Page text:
After stopping in at the grocery, the coffee shop, and the diner on my first day, I went to collect fabric from the Green River Thrift Store; pilfering through clothing and bedding that had been used and donated by strangers in the town. The next day, I met Maddy, the Family and Consumer Studies Teacher at the Green River High School; Family and Consumer Studies used to be called Home Economics. Her position in the community interests me because she is responsible for teaching kids how to be adult members of society, with very straightforward lessons about how to pick out fruit at the grocery store, and what symptoms might tell you that a baby has the flu. Do you remember how you learned all of these things? How do we learn to trim our toe nails, how to fill out a job application, how to read a nutrition label, or set the table? I often teach young people how to sew, and I see it as an important life skill. Once you know how to sew, by hand or by machine, many things are possible.
Maddy excitedly welcomed me into her classes to teach improvisational patchwork, and her classroom is well-equipped with sewing machines and cutting mats. Using discarded clothing that students donated to the quilt, and those I chose from the thrift store, I taught two dozen teenagers how to recycle these fabrics into patchwork. In the following two weeks, I taught workshops with the Epicenter staff in their office, and then kids from the Boys & Girls Club and other visitors at the library. At each workshop, I collected the patchwork that students made, and finished their work by connecting all of the pieces into one 12.5′ by 6.5′ quilt.
Once the patchwork was complete, I returned to Green River High School to teach students how to bind the quilt with hand-stitching. After several days of quilting the piece by hand, I presented the quilt at the Green River High School during a girls basketball game, where I gave a shout-out to each of the student contributors. On my last day in town, I installed the quilt in the John Wesley Powell River History Museum where it is on display on a long-term loan to the Green River Archive. In all, thirty-seven Green River citizens made patchwork for the quilt, and more than that donated fabric. I would like for the community members who have contributed to this quilt to be able to admire it— be proud of their work, and notice how their design fits in with the others around them.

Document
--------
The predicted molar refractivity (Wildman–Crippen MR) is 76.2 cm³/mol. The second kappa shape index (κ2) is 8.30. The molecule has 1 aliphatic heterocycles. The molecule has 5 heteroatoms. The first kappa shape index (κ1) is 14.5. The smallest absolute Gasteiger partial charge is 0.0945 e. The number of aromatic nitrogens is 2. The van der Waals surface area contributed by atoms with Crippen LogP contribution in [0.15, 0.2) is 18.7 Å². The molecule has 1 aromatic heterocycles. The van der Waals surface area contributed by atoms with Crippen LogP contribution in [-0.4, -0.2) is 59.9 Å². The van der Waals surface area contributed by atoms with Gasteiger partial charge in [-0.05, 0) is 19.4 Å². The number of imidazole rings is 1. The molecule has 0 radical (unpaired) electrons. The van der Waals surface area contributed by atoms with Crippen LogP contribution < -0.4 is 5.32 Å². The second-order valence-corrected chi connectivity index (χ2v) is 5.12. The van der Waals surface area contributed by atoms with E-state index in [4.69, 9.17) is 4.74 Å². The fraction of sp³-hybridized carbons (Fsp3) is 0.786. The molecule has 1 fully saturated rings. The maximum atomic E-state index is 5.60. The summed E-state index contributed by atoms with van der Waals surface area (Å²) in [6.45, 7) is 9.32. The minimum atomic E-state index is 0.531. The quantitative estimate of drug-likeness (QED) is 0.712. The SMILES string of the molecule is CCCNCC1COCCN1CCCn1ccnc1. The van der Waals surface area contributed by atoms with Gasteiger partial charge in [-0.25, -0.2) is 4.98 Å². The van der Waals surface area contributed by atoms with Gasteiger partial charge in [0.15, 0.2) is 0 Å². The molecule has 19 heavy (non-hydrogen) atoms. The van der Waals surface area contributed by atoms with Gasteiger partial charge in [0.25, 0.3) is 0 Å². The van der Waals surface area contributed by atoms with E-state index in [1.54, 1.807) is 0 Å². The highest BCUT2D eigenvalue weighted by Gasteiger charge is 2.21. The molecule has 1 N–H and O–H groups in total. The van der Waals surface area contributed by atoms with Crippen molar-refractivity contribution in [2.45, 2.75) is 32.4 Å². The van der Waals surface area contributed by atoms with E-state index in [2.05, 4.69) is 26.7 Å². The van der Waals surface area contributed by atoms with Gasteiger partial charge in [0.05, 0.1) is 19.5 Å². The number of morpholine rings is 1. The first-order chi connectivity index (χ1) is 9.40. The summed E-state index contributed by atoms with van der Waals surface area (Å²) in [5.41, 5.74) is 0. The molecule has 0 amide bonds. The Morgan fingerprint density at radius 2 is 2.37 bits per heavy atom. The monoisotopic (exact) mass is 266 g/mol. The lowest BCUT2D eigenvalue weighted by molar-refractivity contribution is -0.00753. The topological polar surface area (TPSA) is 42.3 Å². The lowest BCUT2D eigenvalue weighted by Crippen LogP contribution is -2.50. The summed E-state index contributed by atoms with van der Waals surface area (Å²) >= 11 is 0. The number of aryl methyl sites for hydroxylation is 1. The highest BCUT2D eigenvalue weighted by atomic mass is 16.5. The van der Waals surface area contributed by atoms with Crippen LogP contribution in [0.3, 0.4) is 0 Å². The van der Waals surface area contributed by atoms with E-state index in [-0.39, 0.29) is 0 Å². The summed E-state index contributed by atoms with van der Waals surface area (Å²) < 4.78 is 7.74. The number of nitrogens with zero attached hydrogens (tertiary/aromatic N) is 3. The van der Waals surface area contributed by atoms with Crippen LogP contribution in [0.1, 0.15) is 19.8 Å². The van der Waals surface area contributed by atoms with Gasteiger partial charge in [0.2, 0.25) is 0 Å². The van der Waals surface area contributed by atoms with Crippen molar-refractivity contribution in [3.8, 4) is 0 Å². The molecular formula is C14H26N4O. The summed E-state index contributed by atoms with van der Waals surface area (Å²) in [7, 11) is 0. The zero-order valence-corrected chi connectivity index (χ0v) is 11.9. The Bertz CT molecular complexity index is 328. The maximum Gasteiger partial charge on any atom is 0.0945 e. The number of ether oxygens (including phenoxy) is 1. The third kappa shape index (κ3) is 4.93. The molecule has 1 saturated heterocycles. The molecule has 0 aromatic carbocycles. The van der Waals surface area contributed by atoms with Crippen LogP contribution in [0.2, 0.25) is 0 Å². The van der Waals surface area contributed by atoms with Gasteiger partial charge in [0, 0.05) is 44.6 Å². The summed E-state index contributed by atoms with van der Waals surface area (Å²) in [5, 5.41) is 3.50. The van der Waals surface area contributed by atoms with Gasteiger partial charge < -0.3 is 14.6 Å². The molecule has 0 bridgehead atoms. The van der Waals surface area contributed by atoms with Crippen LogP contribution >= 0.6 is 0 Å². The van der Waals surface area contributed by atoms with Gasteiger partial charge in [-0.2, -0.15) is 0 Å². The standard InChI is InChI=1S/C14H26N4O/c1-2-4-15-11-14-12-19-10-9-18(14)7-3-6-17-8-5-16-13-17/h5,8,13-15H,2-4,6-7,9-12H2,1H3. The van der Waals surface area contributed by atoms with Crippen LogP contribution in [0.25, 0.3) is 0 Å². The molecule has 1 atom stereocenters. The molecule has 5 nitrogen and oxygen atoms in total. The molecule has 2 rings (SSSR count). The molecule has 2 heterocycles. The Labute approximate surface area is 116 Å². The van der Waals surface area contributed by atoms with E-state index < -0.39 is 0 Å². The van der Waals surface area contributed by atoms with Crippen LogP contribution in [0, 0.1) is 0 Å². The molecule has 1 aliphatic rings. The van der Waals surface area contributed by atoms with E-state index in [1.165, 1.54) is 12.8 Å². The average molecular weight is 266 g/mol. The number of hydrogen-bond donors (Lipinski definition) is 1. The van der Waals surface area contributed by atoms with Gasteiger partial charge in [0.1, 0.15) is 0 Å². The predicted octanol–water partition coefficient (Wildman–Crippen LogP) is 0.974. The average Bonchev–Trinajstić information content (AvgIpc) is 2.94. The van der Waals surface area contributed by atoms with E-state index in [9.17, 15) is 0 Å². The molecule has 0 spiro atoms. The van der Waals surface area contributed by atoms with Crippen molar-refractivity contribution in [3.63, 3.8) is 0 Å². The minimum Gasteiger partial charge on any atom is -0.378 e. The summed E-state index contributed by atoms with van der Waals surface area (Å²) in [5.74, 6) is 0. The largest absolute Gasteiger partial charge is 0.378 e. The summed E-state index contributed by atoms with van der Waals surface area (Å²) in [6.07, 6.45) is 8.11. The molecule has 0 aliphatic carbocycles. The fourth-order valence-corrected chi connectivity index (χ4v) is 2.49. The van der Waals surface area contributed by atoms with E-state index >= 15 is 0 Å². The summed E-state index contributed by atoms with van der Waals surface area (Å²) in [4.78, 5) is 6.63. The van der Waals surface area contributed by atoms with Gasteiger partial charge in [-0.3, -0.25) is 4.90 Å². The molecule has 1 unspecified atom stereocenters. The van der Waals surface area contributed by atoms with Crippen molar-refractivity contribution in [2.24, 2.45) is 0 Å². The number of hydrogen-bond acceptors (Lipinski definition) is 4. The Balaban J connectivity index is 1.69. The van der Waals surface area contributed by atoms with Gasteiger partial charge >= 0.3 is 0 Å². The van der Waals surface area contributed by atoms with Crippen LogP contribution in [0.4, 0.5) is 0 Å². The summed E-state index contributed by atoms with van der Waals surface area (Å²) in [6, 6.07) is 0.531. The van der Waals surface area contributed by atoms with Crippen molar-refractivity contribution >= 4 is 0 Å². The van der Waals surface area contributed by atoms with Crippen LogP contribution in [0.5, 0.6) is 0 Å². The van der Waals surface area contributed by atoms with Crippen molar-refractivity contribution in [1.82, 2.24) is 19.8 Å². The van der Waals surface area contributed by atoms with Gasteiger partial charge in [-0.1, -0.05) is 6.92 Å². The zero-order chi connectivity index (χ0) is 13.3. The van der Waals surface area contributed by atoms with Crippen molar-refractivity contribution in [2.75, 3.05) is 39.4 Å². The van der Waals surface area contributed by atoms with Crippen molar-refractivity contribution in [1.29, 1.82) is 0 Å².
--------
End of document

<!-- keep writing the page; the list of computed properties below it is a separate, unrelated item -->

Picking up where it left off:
The Green River Quilt project went so smoothly thanks to co-ordination between Epicenter staff and all of the amazing townspeople involved- it all went as planned and is now on display in the best possible place I could think of. While I worked on this project, I longed for more disarray, more experimentation and unexpected discoveries. I wanted my residency to push me beyond these tidy concepts and design, so in any time I had off from the quilt I kept busy with more explorations.
My explorations played out in adventures to beautiful landscapes, experiments with people and friendships, and inquiries into familiar materials in unfamiliar places. I shot video of billowing patchwork in ghost towns and on rock formations. I dug up clay from riverbeds, pinched it into pots to dry in the sun, and left them to be found or to disintegrate. I went on vacation to a cabin in the mountains with a dozen strangers and became the Karaoke Host. I trespassed unknowingly and with wild abandon. I attended a quilt guild meeting and made a quilt square following a pattern for the very first time.
I also had the opportunity to create a mailer for the Frontiersmen; Epicenter’s special donors. I sent them each a piece of artwork based on the Green River Quilt. Using the fabrics from the workshops, I sewed 13 patchwork envelopes, each one a different arrangement. In the envelopes I included xerox copies of the High Schooler’s patchworks in progress, a photograph of students with their work, and a letter of explanation and gratitude for their support.
I spent four weeks in Green River. Each day I was struck by the sight of sunshine on the cliffs, the ongoing improvements that the Epicenter staff strive for, and the local characters I met around every corner.
Cyrus Smith, Greensboro, NC
Michelle Benoit, Chicago, IL
Celia Hollander, Los Angeles, CA
Ryan Troy Ford, Washington, DC
Grayson Earle, Brooklyn, NY
Jordan Paul, Queens, NY
Andrew Hamblin, Berkeley, CA
Spencer Kroll, Portland, OR
Eliza Fernand, Oakland, CA